UB's students, he notes, "work so hard and have so many responsibilities, including full-time jobs. I understand that, and I respect it. They're like Buffalonians -- they take pride in their accomplishments and skill and they're 'straight-talkers.'"

Caplan, widely spoken of as "a really nice guy," is well-liked by his students, department faculty and staff, and already is a boon to the department, according to his colleagues. His commitment to UB is no small thing. In addition to the two 400-level courses he teaches for undergraduate and graduate students (Cinematography, and Special Topics, which involves independent graduate study), Sukhatme has asked him to develop a Center for Film Arts.

In connection with the center, Caplan has been charged with forging collaborations between artists in various fields at UB (he currently is working with composer David Felder, who directs the composition program in the Music Department) and has been asked to organize a film festival, develop a unique library collection of American independent films and videos, and found a summer institute to attract students from all over the world to Buffalo to study media arts.

Caplan most often is described as a filmmaker who makes documentaries about the arts, but that is not quite how he defines himself.

"I'm not an artist in the way most people describe an artist, but I work in the arts," he says, "I'm not, strictly speaking, a documentary filmmaker, either. I document the making of art; I use film and video as part of my palette, but I'm a collaborative artist. I've used video installations as part of operatic production, for instance, and media applications as theatrical décor."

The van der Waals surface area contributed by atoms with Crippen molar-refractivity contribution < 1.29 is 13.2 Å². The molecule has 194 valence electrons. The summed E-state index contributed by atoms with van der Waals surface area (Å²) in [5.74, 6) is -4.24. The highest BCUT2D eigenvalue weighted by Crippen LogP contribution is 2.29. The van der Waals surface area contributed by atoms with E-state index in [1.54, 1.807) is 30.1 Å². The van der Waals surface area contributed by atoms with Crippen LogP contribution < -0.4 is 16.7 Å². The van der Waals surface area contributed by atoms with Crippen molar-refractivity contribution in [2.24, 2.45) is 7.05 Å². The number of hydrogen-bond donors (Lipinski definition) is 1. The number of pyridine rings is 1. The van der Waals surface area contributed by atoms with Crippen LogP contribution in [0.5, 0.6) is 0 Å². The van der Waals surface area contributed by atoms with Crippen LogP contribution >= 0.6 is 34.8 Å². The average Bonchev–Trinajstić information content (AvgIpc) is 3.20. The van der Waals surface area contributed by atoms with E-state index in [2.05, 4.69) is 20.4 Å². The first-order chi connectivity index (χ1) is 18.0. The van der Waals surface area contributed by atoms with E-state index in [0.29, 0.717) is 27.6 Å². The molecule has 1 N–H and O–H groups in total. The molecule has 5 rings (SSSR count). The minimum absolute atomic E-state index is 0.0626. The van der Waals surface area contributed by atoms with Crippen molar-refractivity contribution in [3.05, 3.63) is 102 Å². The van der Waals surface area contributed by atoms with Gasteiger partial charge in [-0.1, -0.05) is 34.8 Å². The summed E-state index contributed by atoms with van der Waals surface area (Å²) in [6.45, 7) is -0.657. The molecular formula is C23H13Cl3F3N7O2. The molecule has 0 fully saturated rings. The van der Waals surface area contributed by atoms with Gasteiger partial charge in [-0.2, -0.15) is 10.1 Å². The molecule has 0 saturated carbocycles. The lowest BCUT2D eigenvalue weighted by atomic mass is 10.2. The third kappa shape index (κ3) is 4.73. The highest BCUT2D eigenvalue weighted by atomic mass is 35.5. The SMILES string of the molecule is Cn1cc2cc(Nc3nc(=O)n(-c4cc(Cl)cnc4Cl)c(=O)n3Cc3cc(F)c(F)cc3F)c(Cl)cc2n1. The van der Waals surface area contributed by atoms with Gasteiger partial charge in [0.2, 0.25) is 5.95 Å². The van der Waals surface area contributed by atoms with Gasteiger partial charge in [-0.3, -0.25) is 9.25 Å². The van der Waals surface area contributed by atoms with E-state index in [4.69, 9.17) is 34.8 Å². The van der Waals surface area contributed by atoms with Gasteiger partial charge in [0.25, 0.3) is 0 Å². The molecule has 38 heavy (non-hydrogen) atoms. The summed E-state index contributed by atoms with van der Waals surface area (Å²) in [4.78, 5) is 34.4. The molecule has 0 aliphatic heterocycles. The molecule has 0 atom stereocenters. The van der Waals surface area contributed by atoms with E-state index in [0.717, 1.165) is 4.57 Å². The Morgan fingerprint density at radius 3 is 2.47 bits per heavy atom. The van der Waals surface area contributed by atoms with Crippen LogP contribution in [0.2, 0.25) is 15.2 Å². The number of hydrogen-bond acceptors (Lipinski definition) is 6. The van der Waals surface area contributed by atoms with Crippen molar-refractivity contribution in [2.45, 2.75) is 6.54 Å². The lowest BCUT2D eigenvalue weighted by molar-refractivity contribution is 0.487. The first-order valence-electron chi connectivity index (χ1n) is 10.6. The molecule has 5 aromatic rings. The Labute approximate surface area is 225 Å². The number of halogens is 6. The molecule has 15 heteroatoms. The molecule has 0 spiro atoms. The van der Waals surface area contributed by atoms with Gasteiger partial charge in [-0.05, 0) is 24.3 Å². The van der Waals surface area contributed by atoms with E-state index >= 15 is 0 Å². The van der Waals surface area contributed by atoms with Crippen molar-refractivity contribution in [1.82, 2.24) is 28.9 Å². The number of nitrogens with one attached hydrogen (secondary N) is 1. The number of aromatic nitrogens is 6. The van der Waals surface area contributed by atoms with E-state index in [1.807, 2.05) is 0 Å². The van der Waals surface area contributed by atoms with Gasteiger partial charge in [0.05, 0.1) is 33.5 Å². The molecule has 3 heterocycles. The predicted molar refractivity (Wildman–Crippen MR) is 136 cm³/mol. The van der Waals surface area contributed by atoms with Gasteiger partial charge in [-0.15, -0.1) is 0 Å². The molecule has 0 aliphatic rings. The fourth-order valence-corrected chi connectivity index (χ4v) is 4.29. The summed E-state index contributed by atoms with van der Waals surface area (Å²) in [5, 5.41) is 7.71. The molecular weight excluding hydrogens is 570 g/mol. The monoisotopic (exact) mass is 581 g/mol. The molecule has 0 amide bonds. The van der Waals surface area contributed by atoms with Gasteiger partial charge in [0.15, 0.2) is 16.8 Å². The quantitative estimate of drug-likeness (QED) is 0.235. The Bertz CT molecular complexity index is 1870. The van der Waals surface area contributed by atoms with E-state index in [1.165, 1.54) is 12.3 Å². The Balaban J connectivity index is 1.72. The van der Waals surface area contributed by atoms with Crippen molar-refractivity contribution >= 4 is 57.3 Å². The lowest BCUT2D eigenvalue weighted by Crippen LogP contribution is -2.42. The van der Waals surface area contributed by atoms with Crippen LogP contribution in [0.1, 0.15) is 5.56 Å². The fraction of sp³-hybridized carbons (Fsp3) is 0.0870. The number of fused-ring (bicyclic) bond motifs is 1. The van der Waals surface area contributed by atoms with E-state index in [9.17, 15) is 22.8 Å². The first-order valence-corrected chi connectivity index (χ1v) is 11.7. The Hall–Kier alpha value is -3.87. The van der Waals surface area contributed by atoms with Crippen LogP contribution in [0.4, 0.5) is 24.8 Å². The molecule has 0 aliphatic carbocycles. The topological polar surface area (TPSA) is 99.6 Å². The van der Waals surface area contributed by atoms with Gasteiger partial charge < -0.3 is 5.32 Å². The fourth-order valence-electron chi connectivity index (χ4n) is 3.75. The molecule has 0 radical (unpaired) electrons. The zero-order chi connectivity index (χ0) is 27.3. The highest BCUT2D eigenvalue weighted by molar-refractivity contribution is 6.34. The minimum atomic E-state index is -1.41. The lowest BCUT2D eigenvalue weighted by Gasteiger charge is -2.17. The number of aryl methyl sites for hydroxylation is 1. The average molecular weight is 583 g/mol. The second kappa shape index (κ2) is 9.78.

Caplan is known best for the work he produced as filmmaker-in-residence from 1983-96 at the Merce Cunningham Dance Foundation, where he collaborated with Cunningham and composer John Cage in the production of videos that aired nationally on PBS and in 35 countries overseas.

Among his many notable works are "Beach Birds for Camera;" "Cage/Cunningham," a feature-length documentary about the life-long collaboration of the two artists that was translated into six languages for international theater and home video distribution; "Points in Space," commissioned by BBC Television and later distributed to more than 400 libraries in the U.S. through a grant from the MacArthur Foundation, and "Changing Steps," filmed at the Sundance Institute and produced in association with the French production company La Sept/ARTE.

From 1996-2000, Caplan served as a segment producer for "Egg the Arts Show," the PBS national series on art in America for which he received the Emmy and a Cine Golden Eagle awards for segments on sculptor Richard Serra and the 2000 Whitney Biennial.

In 1998, he founded his own production company, "Picture Start Films." Its current projects include productions with Austria's Landestheatre in Linz; "Nicholas and Alexandra," a new documentary film with the Los Angeles Opera, and "Hidden Things," a visual poem illuminating the lives of Jewish children in the Holocaust. The company's other projects include "Steel Work," which mixes dance with industrial elements that simulate dance movement and form, and "UTango," in which Caplan applies the dance form to the screen as an abstract painterly image.

More information on Caplan, his biography, awards and work can be found at the Picture Start Films Web site at